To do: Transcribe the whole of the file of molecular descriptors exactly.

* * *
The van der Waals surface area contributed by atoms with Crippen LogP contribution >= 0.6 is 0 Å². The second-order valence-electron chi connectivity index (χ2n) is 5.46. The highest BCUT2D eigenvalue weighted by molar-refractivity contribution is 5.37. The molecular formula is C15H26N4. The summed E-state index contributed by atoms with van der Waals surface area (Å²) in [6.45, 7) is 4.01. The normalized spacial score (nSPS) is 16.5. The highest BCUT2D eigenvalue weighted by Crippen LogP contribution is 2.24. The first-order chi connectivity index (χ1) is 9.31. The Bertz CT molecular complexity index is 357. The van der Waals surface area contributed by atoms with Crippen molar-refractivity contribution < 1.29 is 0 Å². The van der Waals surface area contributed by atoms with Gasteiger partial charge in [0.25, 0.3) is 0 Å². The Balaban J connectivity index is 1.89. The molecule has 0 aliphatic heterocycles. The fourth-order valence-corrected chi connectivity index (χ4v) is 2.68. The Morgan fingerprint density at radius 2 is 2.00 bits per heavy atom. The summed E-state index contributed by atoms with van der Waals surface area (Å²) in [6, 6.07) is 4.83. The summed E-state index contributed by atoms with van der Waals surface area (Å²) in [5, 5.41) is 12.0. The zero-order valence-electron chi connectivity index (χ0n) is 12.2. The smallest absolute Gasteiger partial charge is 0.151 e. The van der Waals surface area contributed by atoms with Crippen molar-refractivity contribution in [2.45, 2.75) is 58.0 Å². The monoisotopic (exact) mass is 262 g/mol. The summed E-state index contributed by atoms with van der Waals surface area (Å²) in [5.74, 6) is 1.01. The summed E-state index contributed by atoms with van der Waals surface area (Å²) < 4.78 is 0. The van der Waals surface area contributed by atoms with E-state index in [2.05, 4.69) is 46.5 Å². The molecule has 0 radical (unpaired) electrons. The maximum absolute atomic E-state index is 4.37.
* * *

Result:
The van der Waals surface area contributed by atoms with Crippen LogP contribution >= 0.6 is 0 Å². The second-order valence-electron chi connectivity index (χ2n) is 5.46. The highest BCUT2D eigenvalue weighted by molar-refractivity contribution is 5.37. The molecular formula is C15H26N4. The summed E-state index contributed by atoms with van der Waals surface area (Å²) in [6.45, 7) is 4.01. The normalized spacial score (nSPS) is 16.5. The highest BCUT2D eigenvalue weighted by Crippen LogP contribution is 2.24. The first-order chi connectivity index (χ1) is 9.31. The Bertz CT molecular complexity index is 357. The van der Waals surface area contributed by atoms with Crippen molar-refractivity contribution < 1.29 is 0 Å². The van der Waals surface area contributed by atoms with Gasteiger partial charge in [0.25, 0.3) is 0 Å². The Balaban J connectivity index is 1.89. The molecule has 0 aliphatic heterocycles. The fourth-order valence-corrected chi connectivity index (χ4v) is 2.68. The Morgan fingerprint density at radius 2 is 2.00 bits per heavy atom. The summed E-state index contributed by atoms with van der Waals surface area (Å²) in [6, 6.07) is 4.83. The summed E-state index contributed by atoms with van der Waals surface area (Å²) in [5, 5.41) is 12.0. The zero-order valence-electron chi connectivity index (χ0n) is 12.2. The smallest absolute Gasteiger partial charge is 0.151 e. The van der Waals surface area contributed by atoms with Crippen molar-refractivity contribution in [2.45, 2.75) is 58.0 Å². The monoisotopic (exact) mass is 262 g/mol. The summed E-state index contributed by atoms with van der Waals surface area (Å²) in [5.74, 6) is 1.01. The summed E-state index contributed by atoms with van der Waals surface area (Å²) < 4.78 is 0. The van der Waals surface area contributed by atoms with E-state index in [2.05, 4.69) is 46.5 Å². The molecule has 0 radical (unpaired) electrons. The maximum absolute atomic E-state index is 4.37.